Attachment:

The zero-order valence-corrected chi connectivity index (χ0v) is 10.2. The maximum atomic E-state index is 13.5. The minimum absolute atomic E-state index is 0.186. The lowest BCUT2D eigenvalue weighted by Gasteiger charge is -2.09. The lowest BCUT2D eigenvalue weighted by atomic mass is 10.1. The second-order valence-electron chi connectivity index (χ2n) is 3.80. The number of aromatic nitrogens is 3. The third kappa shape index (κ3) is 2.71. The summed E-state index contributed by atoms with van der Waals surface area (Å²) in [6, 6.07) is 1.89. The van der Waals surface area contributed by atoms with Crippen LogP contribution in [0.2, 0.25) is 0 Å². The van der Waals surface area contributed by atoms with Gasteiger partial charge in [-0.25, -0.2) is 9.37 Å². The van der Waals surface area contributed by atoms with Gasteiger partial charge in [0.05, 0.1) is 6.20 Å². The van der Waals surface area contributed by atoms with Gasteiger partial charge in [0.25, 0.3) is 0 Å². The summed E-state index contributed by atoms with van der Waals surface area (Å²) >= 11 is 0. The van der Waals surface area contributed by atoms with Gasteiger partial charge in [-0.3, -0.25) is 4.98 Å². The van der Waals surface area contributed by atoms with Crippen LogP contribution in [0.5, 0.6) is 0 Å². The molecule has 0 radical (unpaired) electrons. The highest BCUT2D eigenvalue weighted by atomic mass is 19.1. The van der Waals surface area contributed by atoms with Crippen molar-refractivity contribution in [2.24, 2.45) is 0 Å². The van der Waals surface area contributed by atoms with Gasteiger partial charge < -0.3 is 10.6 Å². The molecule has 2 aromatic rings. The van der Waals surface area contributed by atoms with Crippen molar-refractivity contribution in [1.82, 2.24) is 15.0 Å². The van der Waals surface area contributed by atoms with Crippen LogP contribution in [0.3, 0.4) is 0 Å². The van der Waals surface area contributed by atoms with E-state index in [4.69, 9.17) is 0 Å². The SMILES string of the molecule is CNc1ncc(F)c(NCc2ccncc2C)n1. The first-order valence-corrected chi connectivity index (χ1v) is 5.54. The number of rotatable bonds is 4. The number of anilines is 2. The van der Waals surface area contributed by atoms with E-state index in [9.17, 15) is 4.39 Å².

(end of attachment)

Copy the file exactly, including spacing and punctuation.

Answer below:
The zero-order valence-corrected chi connectivity index (χ0v) is 10.2. The maximum atomic E-state index is 13.5. The minimum absolute atomic E-state index is 0.186. The lowest BCUT2D eigenvalue weighted by Gasteiger charge is -2.09. The lowest BCUT2D eigenvalue weighted by atomic mass is 10.1. The second-order valence-electron chi connectivity index (χ2n) is 3.80. The number of aromatic nitrogens is 3. The third kappa shape index (κ3) is 2.71. The summed E-state index contributed by atoms with van der Waals surface area (Å²) in [6, 6.07) is 1.89. The van der Waals surface area contributed by atoms with Crippen LogP contribution in [0.2, 0.25) is 0 Å². The van der Waals surface area contributed by atoms with Gasteiger partial charge in [-0.25, -0.2) is 9.37 Å². The van der Waals surface area contributed by atoms with Gasteiger partial charge in [0.05, 0.1) is 6.20 Å². The van der Waals surface area contributed by atoms with Gasteiger partial charge in [0.25, 0.3) is 0 Å². The summed E-state index contributed by atoms with van der Waals surface area (Å²) >= 11 is 0. The van der Waals surface area contributed by atoms with Gasteiger partial charge in [-0.3, -0.25) is 4.98 Å². The van der Waals surface area contributed by atoms with Crippen LogP contribution in [0.5, 0.6) is 0 Å². The molecule has 0 radical (unpaired) electrons. The highest BCUT2D eigenvalue weighted by atomic mass is 19.1. The van der Waals surface area contributed by atoms with Crippen molar-refractivity contribution in [2.24, 2.45) is 0 Å². The van der Waals surface area contributed by atoms with Gasteiger partial charge < -0.3 is 10.6 Å². The molecule has 2 aromatic rings. The van der Waals surface area contributed by atoms with Crippen molar-refractivity contribution in [1.82, 2.24) is 15.0 Å². The van der Waals surface area contributed by atoms with Crippen LogP contribution in [0.3, 0.4) is 0 Å². The van der Waals surface area contributed by atoms with E-state index in [4.69, 9.17) is 0 Å². The SMILES string of the molecule is CNc1ncc(F)c(NCc2ccncc2C)n1. The first-order valence-corrected chi connectivity index (χ1v) is 5.54. The number of rotatable bonds is 4. The number of anilines is 2. The van der Waals surface area contributed by atoms with E-state index in [9.17, 15) is 4.39 Å².